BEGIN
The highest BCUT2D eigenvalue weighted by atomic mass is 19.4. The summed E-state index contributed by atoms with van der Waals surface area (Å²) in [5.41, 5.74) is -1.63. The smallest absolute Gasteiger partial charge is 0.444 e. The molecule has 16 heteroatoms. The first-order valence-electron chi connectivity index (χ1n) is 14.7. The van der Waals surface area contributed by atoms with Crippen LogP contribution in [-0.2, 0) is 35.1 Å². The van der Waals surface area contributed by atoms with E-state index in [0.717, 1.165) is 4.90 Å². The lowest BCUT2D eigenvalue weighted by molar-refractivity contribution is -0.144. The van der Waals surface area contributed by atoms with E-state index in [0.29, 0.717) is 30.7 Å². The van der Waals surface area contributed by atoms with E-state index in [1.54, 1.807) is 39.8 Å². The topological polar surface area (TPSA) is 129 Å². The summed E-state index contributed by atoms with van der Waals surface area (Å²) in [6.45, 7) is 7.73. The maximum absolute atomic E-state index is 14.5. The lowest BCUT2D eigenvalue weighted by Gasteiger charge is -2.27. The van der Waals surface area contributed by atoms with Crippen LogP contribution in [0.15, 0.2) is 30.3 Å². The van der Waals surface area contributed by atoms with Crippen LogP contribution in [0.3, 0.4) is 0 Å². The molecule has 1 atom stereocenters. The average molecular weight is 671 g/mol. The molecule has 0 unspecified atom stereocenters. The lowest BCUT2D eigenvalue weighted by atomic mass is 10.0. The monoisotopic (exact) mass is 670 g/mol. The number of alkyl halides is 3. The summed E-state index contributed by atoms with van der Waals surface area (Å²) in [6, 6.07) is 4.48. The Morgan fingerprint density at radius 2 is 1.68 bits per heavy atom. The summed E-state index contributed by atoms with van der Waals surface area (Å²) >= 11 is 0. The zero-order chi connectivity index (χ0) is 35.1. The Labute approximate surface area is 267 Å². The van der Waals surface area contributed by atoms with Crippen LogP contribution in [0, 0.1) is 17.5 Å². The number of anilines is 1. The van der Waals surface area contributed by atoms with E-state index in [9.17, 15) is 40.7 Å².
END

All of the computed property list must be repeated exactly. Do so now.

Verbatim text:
The highest BCUT2D eigenvalue weighted by atomic mass is 19.4. The summed E-state index contributed by atoms with van der Waals surface area (Å²) in [5.41, 5.74) is -1.63. The smallest absolute Gasteiger partial charge is 0.444 e. The molecule has 16 heteroatoms. The first-order valence-electron chi connectivity index (χ1n) is 14.7. The van der Waals surface area contributed by atoms with Crippen LogP contribution in [-0.2, 0) is 35.1 Å². The van der Waals surface area contributed by atoms with E-state index in [0.717, 1.165) is 4.90 Å². The lowest BCUT2D eigenvalue weighted by molar-refractivity contribution is -0.144. The van der Waals surface area contributed by atoms with E-state index in [0.29, 0.717) is 30.7 Å². The van der Waals surface area contributed by atoms with E-state index in [1.54, 1.807) is 39.8 Å². The topological polar surface area (TPSA) is 129 Å². The summed E-state index contributed by atoms with van der Waals surface area (Å²) in [6.45, 7) is 7.73. The maximum absolute atomic E-state index is 14.5. The lowest BCUT2D eigenvalue weighted by Gasteiger charge is -2.27. The van der Waals surface area contributed by atoms with Crippen LogP contribution in [0.15, 0.2) is 30.3 Å². The van der Waals surface area contributed by atoms with Crippen LogP contribution in [0.3, 0.4) is 0 Å². The molecule has 1 atom stereocenters. The average molecular weight is 671 g/mol. The molecule has 0 unspecified atom stereocenters. The lowest BCUT2D eigenvalue weighted by atomic mass is 10.0. The monoisotopic (exact) mass is 670 g/mol. The number of alkyl halides is 3. The summed E-state index contributed by atoms with van der Waals surface area (Å²) in [6, 6.07) is 4.48. The Morgan fingerprint density at radius 2 is 1.68 bits per heavy atom. The summed E-state index contributed by atoms with van der Waals surface area (Å²) >= 11 is 0. The zero-order chi connectivity index (χ0) is 35.1. The Labute approximate surface area is 267 Å². The van der Waals surface area contributed by atoms with Crippen LogP contribution in [0, 0.1) is 17.5 Å². The number of anilines is 1. The van der Waals surface area contributed by atoms with E-state index in [9.17, 15) is 40.7 Å².